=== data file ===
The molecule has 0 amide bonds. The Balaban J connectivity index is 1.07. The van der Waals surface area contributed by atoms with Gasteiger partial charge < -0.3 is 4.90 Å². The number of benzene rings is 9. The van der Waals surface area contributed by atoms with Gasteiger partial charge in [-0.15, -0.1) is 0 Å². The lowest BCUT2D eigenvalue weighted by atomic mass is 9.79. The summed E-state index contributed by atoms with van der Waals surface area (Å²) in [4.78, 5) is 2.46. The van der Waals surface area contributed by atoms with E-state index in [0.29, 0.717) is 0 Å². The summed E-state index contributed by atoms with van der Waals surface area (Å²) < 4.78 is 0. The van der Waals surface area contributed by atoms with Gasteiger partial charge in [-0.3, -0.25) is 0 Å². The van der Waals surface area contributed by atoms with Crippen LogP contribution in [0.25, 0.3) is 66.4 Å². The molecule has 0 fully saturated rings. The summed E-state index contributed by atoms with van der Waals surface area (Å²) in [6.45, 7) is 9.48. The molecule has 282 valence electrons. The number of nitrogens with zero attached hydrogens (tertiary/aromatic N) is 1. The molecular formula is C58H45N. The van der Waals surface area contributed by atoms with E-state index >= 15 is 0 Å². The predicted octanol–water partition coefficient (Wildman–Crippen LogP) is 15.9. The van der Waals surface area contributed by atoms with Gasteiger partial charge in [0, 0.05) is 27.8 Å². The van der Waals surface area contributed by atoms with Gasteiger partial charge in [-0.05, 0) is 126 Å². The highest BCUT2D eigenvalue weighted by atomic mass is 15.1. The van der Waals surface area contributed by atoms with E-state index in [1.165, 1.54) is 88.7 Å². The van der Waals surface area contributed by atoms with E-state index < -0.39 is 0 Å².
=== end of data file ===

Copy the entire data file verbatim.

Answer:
The molecule has 0 amide bonds. The Balaban J connectivity index is 1.07. The van der Waals surface area contributed by atoms with Gasteiger partial charge < -0.3 is 4.90 Å². The number of benzene rings is 9. The van der Waals surface area contributed by atoms with Gasteiger partial charge in [-0.15, -0.1) is 0 Å². The lowest BCUT2D eigenvalue weighted by atomic mass is 9.79. The summed E-state index contributed by atoms with van der Waals surface area (Å²) in [4.78, 5) is 2.46. The van der Waals surface area contributed by atoms with E-state index in [0.29, 0.717) is 0 Å². The summed E-state index contributed by atoms with van der Waals surface area (Å²) < 4.78 is 0. The van der Waals surface area contributed by atoms with Gasteiger partial charge in [-0.3, -0.25) is 0 Å². The van der Waals surface area contributed by atoms with Crippen LogP contribution in [0.25, 0.3) is 66.4 Å². The molecule has 0 fully saturated rings. The summed E-state index contributed by atoms with van der Waals surface area (Å²) in [6.45, 7) is 9.48. The molecule has 282 valence electrons. The number of nitrogens with zero attached hydrogens (tertiary/aromatic N) is 1. The molecular formula is C58H45N. The van der Waals surface area contributed by atoms with E-state index >= 15 is 0 Å². The predicted octanol–water partition coefficient (Wildman–Crippen LogP) is 15.9. The van der Waals surface area contributed by atoms with Gasteiger partial charge in [0, 0.05) is 27.8 Å². The van der Waals surface area contributed by atoms with Gasteiger partial charge in [-0.05, 0) is 126 Å². The highest BCUT2D eigenvalue weighted by atomic mass is 15.1. The van der Waals surface area contributed by atoms with E-state index in [1.165, 1.54) is 88.7 Å². The van der Waals surface area contributed by atoms with E-state index < -0.39 is 0 Å².